Psyllium Husks: Lowers cholesterol levels and promotes toxin elimination.
• An essential part of any detoxifying program
• Supports healthy blood sugar balance
• A rich source of water-soluble fibre that supports normal bowel function
• Effective in lowering total cholesterol and LDL ("bad cholesterol") levels
What are Psyllium Husks and where do they come from?
Psyllium husks comes from the crushed seeds of the Plantago ovata plant, an herb native to parts of Asia, Mediterranean regions of Europe, and North Africa. The psyllium seed husks have been used in herbal remedies and are similar to oats and wheat.
Psyllium husks are pure dietary fibre, composed mostly of hemicellulose. Daily consumption of fibre can offer many health benefits and plays a crucial role in promoting the health of the colon. Fibre provides bulk, eases passage and helps to speed transit time through the digestive tract. It also aids in glucose absorption and may promote healthy cholesterol levels. Experts in the field of health and nutrition agree that adults should consume 25 to 30 grams of dietary fibre every day to maintain good health. Surveys have shown that the fibre content of the Western diet is typically about half of government recommended levels.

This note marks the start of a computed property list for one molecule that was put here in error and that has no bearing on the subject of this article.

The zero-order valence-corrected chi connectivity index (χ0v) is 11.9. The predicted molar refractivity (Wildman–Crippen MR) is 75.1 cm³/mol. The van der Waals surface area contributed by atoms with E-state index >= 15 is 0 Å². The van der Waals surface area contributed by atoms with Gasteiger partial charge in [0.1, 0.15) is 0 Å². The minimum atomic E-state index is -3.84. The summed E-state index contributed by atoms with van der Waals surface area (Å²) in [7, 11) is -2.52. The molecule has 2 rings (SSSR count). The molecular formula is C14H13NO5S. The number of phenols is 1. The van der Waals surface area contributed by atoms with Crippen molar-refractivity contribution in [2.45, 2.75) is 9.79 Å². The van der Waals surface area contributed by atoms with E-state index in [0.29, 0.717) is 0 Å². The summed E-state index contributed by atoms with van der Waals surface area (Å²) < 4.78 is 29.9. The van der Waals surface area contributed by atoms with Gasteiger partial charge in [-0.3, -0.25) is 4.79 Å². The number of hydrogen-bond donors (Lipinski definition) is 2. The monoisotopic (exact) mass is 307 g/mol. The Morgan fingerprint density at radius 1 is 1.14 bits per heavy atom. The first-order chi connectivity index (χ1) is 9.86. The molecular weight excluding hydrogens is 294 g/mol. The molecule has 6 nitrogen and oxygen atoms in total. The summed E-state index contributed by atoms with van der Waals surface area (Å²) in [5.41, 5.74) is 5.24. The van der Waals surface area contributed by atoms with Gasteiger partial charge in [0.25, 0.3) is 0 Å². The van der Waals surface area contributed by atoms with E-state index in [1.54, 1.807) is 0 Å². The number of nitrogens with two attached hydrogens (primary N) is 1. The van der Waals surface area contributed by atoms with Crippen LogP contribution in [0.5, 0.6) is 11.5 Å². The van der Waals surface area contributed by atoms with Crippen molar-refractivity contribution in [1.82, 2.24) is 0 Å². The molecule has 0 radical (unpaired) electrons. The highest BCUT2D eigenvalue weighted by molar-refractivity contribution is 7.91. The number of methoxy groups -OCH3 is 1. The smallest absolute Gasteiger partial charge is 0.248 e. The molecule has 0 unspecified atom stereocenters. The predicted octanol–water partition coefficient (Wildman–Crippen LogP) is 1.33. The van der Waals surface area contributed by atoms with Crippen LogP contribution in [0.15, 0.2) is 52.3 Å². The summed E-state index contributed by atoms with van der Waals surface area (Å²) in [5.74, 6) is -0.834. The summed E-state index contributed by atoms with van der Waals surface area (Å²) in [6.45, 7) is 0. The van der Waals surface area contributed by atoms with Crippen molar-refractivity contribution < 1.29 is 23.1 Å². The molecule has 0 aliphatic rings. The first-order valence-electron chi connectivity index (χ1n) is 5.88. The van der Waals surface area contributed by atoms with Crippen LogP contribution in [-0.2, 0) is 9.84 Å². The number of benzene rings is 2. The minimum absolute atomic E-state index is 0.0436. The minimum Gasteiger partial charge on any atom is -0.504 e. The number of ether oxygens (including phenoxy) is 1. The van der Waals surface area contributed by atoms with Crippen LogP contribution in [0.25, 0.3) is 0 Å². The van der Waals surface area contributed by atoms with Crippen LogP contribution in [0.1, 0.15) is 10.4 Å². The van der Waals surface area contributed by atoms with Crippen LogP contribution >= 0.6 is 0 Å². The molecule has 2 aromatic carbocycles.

Why should you take Psyllium Husks?
• Detoxifying properties: The jellylike mucilage produced when psyllium is soaked in water has the ability to absorb toxins within the large bowel. Psyllium is commonly taken to reduce autotoxicity (the toxins are expelled from the body with the husks and seeds).
• Colon Health: Several studies found that psyllium seeds relieved constipation when due to lifestyle factors (e.g., inadequate fibre, sedentary lifestyle). The fibre contained in Psyllium Husks are not digested in the small intestine, but are partially broken down in the colon, where they act as a food source for friendly flora. Traditionally, psyllium husk has been used as a gentle laxative for constipation, by acting as a sponge in the intestinal tract, swelling as it absorbs water and waste material in the bowels. This forms a soft, bulky mass that passes through the colon more quickly and evacuates more smoothly and easily.
• Digestive ailments: The soothing, protective effect imparted by the mucilage-rich husks and seeds benefits the whole gastrointestinal tract. Psyllium is taken for stomach and duodenal ulcers, and for acid indigestion.
• Cholesterol: The US Food and Drug Administration (FDA) has approved psyllium to reduce cardiovascular disease risk with recent studies confirming risk reduction. The question of how psyllium works to reduce cholesterol is still under investigation, but the authors propose that psyllium increase bile acid excretion and secondarily increase the excretion of cholesterol from the liver.
• Diabetes: Psyllium supplementation has also improved blood sugar levels in some people with diabetes. The soluble fibre component of psyllium is believed to account for this effect.
How much should be taken? Are there any side effects?
• Typical daily dosage is between 1 and 4 grams.
• There are no side effects associated with Psyllium.